Classroom Rules of Conduct:
Students should arrive for class on time and stay the entire length of class.  Students arriving thirty minutes after class commences will be marked unexcused/absent.  Students leaving before the class ends will be marked unexcusedabsent. Students must treat all in class with respect and dignity.  Abusive conduct will not be tolerated.  Students are expected to read the assigned textbook chapters and to be familiar with their chapter content before each class session.  Plagiarism and unauthorized collaboration on class work, or cheating is considered a serious violation by Park University and is not tolerated.  Students may be dismissed or given a failing grade if found cheating or plagiarizing.  Absences should be kept to a minimum.  Students that are absent cannot participate and will be given the indicated grade point reduction for each absence whether excused or unexcused.  Leveling work for absences may include detailed written summaries of chapters or completion of review questions or definitions at the end of chapters, or any other class-related assigned task as determined by the instructor.  Late class work will not be accepted.  Tardiness over thirty minutes, or failure to attend the entire class will be considered an absence.  Two unexcused absences will be reported immediately to the Park University administrative office for appropriate action. NO CELL PHONES, PDA'S, OR COMPUTERS WILL BE USED DURING ANY PORTION OF CLASS TIME TO INCLUDE TESTING. STUDENTS FOUND TEXTING DURING THE TEST WILL RECEIVE A ZERO FOR THE TEST. ALL ELECTRONIC DEVICES SHOULD BE SHUT OFF DURING CLASS PERIOD. STUDENTS USING PHONES OR OTHER DEVICES WILL BE ASKED TO TURN THEM OFF AND STOW THEM IN PURSES OR BACK PACKS.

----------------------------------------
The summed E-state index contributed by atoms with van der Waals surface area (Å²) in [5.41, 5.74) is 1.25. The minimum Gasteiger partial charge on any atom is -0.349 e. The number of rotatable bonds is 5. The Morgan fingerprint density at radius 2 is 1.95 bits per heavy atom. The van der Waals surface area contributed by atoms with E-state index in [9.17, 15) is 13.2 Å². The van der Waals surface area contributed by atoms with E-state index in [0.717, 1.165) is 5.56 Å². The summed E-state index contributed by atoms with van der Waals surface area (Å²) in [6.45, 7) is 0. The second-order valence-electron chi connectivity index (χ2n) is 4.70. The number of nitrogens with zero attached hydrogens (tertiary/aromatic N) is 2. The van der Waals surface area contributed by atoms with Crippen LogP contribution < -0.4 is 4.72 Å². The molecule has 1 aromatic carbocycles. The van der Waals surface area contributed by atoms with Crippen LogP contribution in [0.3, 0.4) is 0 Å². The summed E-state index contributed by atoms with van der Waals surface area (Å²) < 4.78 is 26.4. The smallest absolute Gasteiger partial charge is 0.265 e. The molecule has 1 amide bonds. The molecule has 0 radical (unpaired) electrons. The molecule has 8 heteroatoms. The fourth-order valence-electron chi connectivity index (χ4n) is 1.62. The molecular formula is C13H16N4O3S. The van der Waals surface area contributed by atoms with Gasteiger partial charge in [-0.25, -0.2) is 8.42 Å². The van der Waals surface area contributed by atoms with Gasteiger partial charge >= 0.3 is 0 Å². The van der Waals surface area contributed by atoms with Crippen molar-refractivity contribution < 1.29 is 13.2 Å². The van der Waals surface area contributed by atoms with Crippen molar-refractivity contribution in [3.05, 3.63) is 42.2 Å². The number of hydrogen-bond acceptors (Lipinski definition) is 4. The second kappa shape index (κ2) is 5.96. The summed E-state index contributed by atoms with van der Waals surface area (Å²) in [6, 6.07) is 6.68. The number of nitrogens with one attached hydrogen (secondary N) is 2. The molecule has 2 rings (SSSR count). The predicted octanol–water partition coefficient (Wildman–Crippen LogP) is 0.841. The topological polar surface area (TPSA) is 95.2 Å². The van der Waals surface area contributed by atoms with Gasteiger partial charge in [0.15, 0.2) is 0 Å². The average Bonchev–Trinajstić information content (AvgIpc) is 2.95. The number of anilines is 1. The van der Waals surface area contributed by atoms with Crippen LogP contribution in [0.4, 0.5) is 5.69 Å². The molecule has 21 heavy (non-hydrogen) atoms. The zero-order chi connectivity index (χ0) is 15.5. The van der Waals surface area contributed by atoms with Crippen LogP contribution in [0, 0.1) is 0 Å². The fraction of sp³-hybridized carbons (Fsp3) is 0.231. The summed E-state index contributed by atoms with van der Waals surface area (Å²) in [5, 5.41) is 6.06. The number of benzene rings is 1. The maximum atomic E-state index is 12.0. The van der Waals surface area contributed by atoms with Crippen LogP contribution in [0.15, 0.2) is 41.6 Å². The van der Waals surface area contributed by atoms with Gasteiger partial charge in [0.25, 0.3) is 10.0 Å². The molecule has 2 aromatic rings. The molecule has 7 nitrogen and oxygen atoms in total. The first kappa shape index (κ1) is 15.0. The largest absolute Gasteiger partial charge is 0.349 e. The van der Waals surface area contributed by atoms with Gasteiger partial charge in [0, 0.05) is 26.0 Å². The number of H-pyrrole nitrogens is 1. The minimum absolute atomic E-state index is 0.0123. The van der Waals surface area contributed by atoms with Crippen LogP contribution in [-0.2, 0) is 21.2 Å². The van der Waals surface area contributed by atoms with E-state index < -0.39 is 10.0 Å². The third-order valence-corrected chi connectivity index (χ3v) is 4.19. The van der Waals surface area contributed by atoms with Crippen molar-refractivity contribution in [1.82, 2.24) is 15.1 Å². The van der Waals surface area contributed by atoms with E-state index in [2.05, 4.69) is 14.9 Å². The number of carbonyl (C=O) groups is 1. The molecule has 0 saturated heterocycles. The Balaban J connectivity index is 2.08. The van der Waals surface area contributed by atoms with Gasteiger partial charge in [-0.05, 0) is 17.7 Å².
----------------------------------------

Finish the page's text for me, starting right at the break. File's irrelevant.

Course Topic/Dates/Assignments:

Aug 10 Monday
Class administration. Introduction, Course expectations and student responsibilities. Chapter 1, Introduction to Criminalistics and the theoretical basis and foiundations of crime scene approach. Lecture and Discussion.

Read chapter prior to class. Explanation of synthesis papers.


Aug 12 Wednesday
Class Administration. Chapter 1, Introduction to Criminalistics and the theoretical basis and foiundations of crime scene approach, Lecture and Discussion.

Read chapter prior to class. Explanation of synthesis papers and sample.

 
Aug 17 Monday

Class Administration. Chapter 2, The crime scene construct, expectations and organization vs disorganizations as well as implications, Lecture and Discussion.

Read chapter prior to class.

 
Aug 19 Wednesday
Class Administration. Chapter 3, Physical evidence: Seeing what is in front of you for what it is. Types of evidence, direct and circumstantial and implications for criminal cases. Generalized rules for handling evidence. Lecture and Discussion. Synthesis paper one due.

Read chapter prior to class.


Aug 24
Monday
Class Administration. Chapter 4, Physical properties and the value of glass and soil as it relates to crime scene. Lecture and Discussion. Read chapter prior to class.

Aug 26 Wednesday
Class Administration. Chapter 5, Organic analysis and related principles. Lecture and Discussion. Read chapter prior to class. Review for MT.